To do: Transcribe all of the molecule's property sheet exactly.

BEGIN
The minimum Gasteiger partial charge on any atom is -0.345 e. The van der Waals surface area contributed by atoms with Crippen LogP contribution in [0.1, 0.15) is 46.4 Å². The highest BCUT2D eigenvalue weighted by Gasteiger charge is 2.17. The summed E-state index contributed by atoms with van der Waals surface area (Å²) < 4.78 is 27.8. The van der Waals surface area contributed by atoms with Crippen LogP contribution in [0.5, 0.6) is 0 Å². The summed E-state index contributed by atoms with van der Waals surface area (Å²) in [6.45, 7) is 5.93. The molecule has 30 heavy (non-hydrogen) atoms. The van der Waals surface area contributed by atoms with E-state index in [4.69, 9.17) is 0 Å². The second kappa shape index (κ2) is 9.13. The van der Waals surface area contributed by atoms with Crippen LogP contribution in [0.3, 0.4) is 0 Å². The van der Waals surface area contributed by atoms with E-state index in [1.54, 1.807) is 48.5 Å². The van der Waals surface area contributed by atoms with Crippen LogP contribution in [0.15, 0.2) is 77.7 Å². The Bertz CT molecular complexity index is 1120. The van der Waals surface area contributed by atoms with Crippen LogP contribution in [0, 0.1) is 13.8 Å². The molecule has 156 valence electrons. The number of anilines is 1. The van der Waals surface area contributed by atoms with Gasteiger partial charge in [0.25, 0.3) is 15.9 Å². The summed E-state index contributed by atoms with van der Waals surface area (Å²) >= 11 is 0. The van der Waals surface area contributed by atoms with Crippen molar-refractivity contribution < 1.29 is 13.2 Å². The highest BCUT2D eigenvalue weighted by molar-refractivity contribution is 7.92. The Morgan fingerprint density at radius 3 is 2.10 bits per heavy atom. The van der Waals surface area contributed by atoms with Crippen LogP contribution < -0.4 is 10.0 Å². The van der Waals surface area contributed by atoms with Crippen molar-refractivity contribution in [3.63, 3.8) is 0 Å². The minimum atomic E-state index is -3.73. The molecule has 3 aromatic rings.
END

The minimum Gasteiger partial charge on any atom is -0.345 e. The van der Waals surface area contributed by atoms with Crippen LogP contribution in [0.1, 0.15) is 46.4 Å². The highest BCUT2D eigenvalue weighted by Gasteiger charge is 2.17. The summed E-state index contributed by atoms with van der Waals surface area (Å²) < 4.78 is 27.8. The van der Waals surface area contributed by atoms with Crippen LogP contribution in [0.5, 0.6) is 0 Å². The summed E-state index contributed by atoms with van der Waals surface area (Å²) in [6.45, 7) is 5.93. The molecule has 30 heavy (non-hydrogen) atoms. The van der Waals surface area contributed by atoms with E-state index in [4.69, 9.17) is 0 Å². The second kappa shape index (κ2) is 9.13. The van der Waals surface area contributed by atoms with Crippen LogP contribution in [0.3, 0.4) is 0 Å². The van der Waals surface area contributed by atoms with E-state index in [1.54, 1.807) is 48.5 Å². The van der Waals surface area contributed by atoms with Crippen LogP contribution in [0.15, 0.2) is 77.7 Å². The Bertz CT molecular complexity index is 1120. The van der Waals surface area contributed by atoms with Crippen LogP contribution in [0, 0.1) is 13.8 Å². The molecule has 156 valence electrons. The number of anilines is 1. The van der Waals surface area contributed by atoms with Gasteiger partial charge in [0.25, 0.3) is 15.9 Å². The summed E-state index contributed by atoms with van der Waals surface area (Å²) >= 11 is 0. The van der Waals surface area contributed by atoms with Crippen molar-refractivity contribution < 1.29 is 13.2 Å². The highest BCUT2D eigenvalue weighted by molar-refractivity contribution is 7.92. The Morgan fingerprint density at radius 3 is 2.10 bits per heavy atom. The van der Waals surface area contributed by atoms with Crippen LogP contribution < -0.4 is 10.0 Å². The van der Waals surface area contributed by atoms with Crippen molar-refractivity contribution in [3.63, 3.8) is 0 Å². The minimum atomic E-state index is -3.73. The molecule has 3 aromatic rings.